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    4,195
    Sorry, that was just my poor copy\paste. The full name, along with everyone's affiliations is at the link.
     
    Michelle, Trish, Ariel and 2 others like this.
  7. Sean

    Sean Senior Member (Voting Rights)

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    4,111
    I foresee massive malpractice bills and loss of credibility looming over the horizon for the profession if it doesn't stop this crap.
    Despair, frustration, anger, etc are not depression, and psychs are not helping anybody, not even themselves, by conflating them.
    Not to mention that not having any personal experience of or connection to a condition is no guarantee of neutrality or objectivity either, not even of being less prejudiced than those with that experience. Which is the whole point of requiring robust methodology and controls (i.e. adequately blinded and/or objective outcome measures).
     
  8. CRG

    CRG Senior Member (Voting Rights)

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    486
    Succinctly put:
     
    Michelle, FMMM1, Art Vandelay and 8 others like this.
  9. Andy

    Andy Committee Member (& Outreach when energy allows)

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    Location:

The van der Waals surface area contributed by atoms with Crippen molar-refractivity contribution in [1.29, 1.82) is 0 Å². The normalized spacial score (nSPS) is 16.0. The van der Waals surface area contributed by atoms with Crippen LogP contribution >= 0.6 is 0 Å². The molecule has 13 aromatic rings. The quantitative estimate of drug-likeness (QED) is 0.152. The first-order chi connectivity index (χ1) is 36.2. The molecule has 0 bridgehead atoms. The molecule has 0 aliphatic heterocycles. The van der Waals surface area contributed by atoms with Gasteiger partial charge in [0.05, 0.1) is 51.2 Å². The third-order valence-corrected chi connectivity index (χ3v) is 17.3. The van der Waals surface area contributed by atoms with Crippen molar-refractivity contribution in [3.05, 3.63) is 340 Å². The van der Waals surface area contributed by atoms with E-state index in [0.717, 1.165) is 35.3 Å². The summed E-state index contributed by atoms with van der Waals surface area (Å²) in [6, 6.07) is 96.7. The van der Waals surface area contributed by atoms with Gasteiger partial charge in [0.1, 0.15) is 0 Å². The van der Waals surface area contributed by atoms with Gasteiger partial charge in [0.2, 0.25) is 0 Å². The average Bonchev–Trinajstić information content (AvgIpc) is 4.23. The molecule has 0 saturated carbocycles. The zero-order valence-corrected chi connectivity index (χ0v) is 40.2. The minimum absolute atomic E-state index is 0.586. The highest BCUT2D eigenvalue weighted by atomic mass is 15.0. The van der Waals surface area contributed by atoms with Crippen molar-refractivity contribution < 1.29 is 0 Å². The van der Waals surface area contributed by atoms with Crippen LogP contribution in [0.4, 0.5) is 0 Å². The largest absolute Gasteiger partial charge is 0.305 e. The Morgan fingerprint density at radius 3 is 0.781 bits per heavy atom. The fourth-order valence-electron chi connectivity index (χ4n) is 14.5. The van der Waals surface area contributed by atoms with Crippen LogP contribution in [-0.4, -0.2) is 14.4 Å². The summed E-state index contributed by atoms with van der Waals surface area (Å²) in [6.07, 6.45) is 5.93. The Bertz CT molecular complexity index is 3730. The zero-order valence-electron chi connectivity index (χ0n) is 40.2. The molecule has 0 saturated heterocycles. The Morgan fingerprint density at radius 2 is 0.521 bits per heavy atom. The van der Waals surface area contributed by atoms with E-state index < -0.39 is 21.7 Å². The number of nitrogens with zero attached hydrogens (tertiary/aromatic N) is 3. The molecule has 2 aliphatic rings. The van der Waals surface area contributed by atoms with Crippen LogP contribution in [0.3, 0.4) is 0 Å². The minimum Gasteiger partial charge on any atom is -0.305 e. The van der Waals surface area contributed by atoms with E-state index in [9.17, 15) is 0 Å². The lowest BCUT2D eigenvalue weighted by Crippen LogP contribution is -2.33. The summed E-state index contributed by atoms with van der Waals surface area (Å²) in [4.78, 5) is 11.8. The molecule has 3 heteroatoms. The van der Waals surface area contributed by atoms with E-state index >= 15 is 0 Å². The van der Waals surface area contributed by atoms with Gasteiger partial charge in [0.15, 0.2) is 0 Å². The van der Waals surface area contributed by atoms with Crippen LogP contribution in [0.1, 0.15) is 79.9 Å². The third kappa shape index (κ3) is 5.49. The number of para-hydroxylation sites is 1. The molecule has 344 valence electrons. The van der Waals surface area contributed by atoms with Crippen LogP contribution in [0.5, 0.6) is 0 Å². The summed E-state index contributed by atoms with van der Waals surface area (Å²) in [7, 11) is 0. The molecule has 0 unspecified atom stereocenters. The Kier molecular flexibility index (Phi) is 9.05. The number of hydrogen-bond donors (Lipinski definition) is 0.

Hampshire, UK
    The Government’s New Depression Treatments Are a Scam

    "Last week, the National Institute for Health and Care Excellence (NICE) announced its new treatment guidelines for depression. From now on, it says, there will be fewer antidepressants, more treatment options and more talking therapy.

    While this should, in theory, be the cue for a warm welcome to more talking therapy on the NHS, it won’t work like this in practice for a number of reasons. "

    https://novaramedia.com/2021/12/03/the-governments-new-depression-treatments-are-a-scam/
     
    MEMarge, Ash, hibiscuswahine and 4 others like this.
  10. Jonathan Edwards

    Jonathan Edwards Senior Member (Voting Rights)

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    Bound to be an advert from a Jungian psychoanalyst sooner or later.